For over six million years, salmon and steelhead (known as salmonids) have returned to the California Central Valley. After swimming under the Golden Gate Bridge and through the San Francisco Bay, adult salmonids swim hundreds of miles up the Sacramento or San Joaquin Rivers. Before dams were built, three out of the five salmonid species swam from the Central Valley into high-elevation, cold-water streams within the Sierra Nevada, southern Cascades, and Coastal Mountain ranges to finish their life cycles. Unfortunately, barriers such as dams cut-off salmonids from their home streams. When salmonid populations decrease, the effects are felt across the ecosystem—everything from microbes to humans feels the disconnection between the rivers and the ocean. Governmental agencies and their partners are teaming up to restore Central Valley salmonid populations by reconnecting them to their habitats and putting them back into high-elevation streams.
Salmonids: a Connection Between the Ocean and the Mountains
Salmon and steelhead are two closely related fish that are complicated and fascinating. Together, they form a group called salmonids. Salmonids are anadromous fish, meaning they are born in rivers and then migrate hundreds of miles from rivers to the ocean and back again, almost to the exact spot they were born, to reproduce and then die. Salmonids are a connection between the ocean and the mountains. In California (United States), anadromous fish evolved to migrate through specific rivers along the Central Valley and during different seasons. The Central Valley is an unusual place to find a fish often found in the ocean because the water is very different from the water in the ocean. The complex life cycle of salmonids helps them survive these differences, but also exposes them to many threats that could lead to their extinction. Their extraordinary journey through diverse habitats makes these fish important to many different ecosystems throughout California. When given enough water and correct temperatures, salmonids have the ability to adapt and thrive in the rivers of the Central Valley . Since the early 1900’s California’s Central Valley has changed so much that scientists are not sure how much longer salmonids will survive. But, if people act quickly, we can still help these important species survive and thrive once again.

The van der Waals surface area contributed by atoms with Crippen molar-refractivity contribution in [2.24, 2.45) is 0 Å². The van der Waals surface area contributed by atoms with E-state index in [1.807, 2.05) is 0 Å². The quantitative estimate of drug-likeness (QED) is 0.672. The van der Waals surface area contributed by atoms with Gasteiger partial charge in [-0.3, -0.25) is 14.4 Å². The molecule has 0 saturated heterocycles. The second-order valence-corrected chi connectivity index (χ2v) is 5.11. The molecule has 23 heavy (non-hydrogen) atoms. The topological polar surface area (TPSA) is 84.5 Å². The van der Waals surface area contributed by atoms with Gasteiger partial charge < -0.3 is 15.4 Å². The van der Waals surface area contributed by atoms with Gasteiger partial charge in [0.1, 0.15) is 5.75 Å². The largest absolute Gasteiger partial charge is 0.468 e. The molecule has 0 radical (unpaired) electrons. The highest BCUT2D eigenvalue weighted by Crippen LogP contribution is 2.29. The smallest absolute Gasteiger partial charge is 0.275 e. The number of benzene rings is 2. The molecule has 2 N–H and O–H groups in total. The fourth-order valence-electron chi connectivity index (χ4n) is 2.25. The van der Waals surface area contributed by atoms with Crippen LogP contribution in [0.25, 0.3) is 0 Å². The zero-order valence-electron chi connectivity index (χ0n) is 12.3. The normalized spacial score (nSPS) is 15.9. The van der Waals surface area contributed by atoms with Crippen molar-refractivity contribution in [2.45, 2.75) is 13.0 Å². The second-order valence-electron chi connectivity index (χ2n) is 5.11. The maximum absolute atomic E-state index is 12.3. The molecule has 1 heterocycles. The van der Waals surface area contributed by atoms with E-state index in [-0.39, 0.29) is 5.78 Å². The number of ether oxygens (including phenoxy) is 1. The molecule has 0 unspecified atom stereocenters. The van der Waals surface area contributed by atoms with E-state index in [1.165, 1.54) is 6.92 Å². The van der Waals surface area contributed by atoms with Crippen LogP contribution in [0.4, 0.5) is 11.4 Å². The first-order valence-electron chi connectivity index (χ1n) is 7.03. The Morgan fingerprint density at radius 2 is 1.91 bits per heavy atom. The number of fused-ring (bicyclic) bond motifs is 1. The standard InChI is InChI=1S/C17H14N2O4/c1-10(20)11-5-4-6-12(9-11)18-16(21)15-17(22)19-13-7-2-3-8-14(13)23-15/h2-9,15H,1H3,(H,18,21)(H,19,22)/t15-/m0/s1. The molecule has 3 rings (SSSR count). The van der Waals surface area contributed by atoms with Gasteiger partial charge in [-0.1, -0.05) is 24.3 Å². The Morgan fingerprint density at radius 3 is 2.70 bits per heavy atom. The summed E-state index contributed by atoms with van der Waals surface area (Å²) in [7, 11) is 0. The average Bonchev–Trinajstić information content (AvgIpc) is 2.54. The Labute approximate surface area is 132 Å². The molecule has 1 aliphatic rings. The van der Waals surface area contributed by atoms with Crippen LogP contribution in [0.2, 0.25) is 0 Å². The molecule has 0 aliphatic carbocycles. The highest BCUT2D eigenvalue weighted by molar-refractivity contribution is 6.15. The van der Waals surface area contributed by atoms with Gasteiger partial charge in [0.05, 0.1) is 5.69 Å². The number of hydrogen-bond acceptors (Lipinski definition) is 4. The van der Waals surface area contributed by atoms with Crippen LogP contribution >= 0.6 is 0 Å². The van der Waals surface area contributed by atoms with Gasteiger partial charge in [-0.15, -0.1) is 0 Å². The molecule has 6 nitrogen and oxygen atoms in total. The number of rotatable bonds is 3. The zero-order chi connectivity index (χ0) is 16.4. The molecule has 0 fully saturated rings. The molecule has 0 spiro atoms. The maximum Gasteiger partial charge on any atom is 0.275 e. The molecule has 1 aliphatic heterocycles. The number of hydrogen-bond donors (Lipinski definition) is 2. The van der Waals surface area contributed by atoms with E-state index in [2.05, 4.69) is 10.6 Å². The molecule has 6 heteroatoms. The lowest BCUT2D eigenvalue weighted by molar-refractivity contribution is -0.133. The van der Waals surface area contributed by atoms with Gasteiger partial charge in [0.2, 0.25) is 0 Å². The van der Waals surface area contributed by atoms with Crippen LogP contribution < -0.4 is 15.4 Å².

Salmonids Evolved With the California Landscape
The Sacramento and San Joaquin Rivers in the California Central Valley may seem like strange places to find a fish that spends most of its life in the ocean, given the Central Valley’s distance from the ocean and high temperatures during the summer months. Yet, salmonids have lived there for millions of years. When a particular group of salmonids migrates together from the ocean to freshwater, it is called a run. Each species’ run occurs at a different time of the year, the same way some schools have different times for lunches so that the entire school is not using the cafeteria at the same time. Run timing divides Central Valley Chinook salmon into four special groups from which their names are based: fall-run, late fall-run, spring-run, and winter-run (Figure 1). The migration timing of the late-fall Chinook salmon run overlaps with that of Central Valley steelhead.
Adult fall-run salmon migrate into rivers during the fall when temperatures begin to drop. After migrating, they immediately begin building nests (also called redds) and spawning (laying eggs) in rivers at lower elevations on the Valley floor. Adult winter- and spring-run salmon migrate into the rivers in the Central Valley while temperatures are still cool. When these salmon spawn in the late spring and summer, their eggs and juveniles need to be in cooler water than is found in the rivers. They used to spawn in high-elevation mountain streams, where water is kept very cool and clean by melting snow. Access to many of these cool mountain streams was blocked by dams (Figure 2). So, now these salmon are trapped!
Winter-run must spawn in less preferred habitat downstream of a dam in the Sacramento River, while spring-run spawn in less than ideal habitats in either the Sacramento or San Joaquin Rivers. If these rivers become too hot during summer, winter-run and spring-run eggs will die. Unfortunately, this has already happened during the long drought of 2012–2016 Without access to naturally cold, high-elevation streams, winter- and spring-run salmon must depend on people to provide them with the cool, clean water they need to survive . Today, winter- and spring-run salmon are less abundant than fall-run salmon because of the dams (Figure 2).